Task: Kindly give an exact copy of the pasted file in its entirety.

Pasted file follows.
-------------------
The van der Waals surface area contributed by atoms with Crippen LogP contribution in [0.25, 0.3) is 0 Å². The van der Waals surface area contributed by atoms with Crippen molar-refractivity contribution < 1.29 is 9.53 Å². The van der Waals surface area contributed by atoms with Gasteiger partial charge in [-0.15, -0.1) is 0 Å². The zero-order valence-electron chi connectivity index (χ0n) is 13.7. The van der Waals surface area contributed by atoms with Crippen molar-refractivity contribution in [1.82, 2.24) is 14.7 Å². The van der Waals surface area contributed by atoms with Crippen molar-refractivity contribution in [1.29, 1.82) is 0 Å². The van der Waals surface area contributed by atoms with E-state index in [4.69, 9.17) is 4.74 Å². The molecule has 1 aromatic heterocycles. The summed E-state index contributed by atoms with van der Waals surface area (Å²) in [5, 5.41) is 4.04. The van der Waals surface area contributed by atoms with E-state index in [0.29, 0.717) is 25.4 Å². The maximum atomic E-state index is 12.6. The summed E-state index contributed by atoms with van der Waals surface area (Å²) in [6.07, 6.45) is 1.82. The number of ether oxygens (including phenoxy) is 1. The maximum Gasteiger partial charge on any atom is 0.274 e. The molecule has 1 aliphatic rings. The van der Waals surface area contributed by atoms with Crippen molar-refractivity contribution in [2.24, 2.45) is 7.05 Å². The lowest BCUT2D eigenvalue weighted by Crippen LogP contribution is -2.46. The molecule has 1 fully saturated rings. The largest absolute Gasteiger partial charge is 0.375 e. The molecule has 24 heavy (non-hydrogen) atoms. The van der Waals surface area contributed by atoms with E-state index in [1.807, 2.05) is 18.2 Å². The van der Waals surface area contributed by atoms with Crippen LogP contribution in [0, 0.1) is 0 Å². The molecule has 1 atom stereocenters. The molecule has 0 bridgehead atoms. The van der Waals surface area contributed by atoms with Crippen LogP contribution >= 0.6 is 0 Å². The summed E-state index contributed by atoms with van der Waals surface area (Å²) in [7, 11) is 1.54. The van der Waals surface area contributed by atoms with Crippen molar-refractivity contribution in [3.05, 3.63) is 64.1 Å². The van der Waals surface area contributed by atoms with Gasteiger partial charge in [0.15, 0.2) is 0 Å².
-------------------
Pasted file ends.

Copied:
The van der Waals surface area contributed by atoms with Crippen LogP contribution in [0.25, 0.3) is 0 Å². The van der Waals surface area contributed by atoms with Crippen molar-refractivity contribution < 1.29 is 9.53 Å². The van der Waals surface area contributed by atoms with Gasteiger partial charge in [-0.15, -0.1) is 0 Å². The zero-order valence-electron chi connectivity index (χ0n) is 13.7. The van der Waals surface area contributed by atoms with Crippen molar-refractivity contribution in [1.82, 2.24) is 14.7 Å². The van der Waals surface area contributed by atoms with Crippen molar-refractivity contribution in [1.29, 1.82) is 0 Å². The van der Waals surface area contributed by atoms with E-state index in [4.69, 9.17) is 4.74 Å². The molecule has 1 aromatic heterocycles. The summed E-state index contributed by atoms with van der Waals surface area (Å²) in [5, 5.41) is 4.04. The van der Waals surface area contributed by atoms with E-state index in [0.29, 0.717) is 25.4 Å². The maximum atomic E-state index is 12.6. The summed E-state index contributed by atoms with van der Waals surface area (Å²) in [6.07, 6.45) is 1.82. The number of ether oxygens (including phenoxy) is 1. The maximum Gasteiger partial charge on any atom is 0.274 e. The molecule has 1 aliphatic rings. The van der Waals surface area contributed by atoms with Crippen molar-refractivity contribution in [2.24, 2.45) is 7.05 Å². The lowest BCUT2D eigenvalue weighted by Crippen LogP contribution is -2.46. The molecule has 1 fully saturated rings. The largest absolute Gasteiger partial charge is 0.375 e. The molecule has 24 heavy (non-hydrogen) atoms. The van der Waals surface area contributed by atoms with E-state index in [1.807, 2.05) is 18.2 Å². The van der Waals surface area contributed by atoms with Crippen LogP contribution in [0, 0.1) is 0 Å². The molecule has 1 atom stereocenters. The molecule has 0 bridgehead atoms. The van der Waals surface area contributed by atoms with Crippen LogP contribution >= 0.6 is 0 Å². The summed E-state index contributed by atoms with van der Waals surface area (Å²) in [7, 11) is 1.54. The van der Waals surface area contributed by atoms with Crippen molar-refractivity contribution in [3.05, 3.63) is 64.1 Å². The van der Waals surface area contributed by atoms with Gasteiger partial charge in [0.15, 0.2) is 0 Å².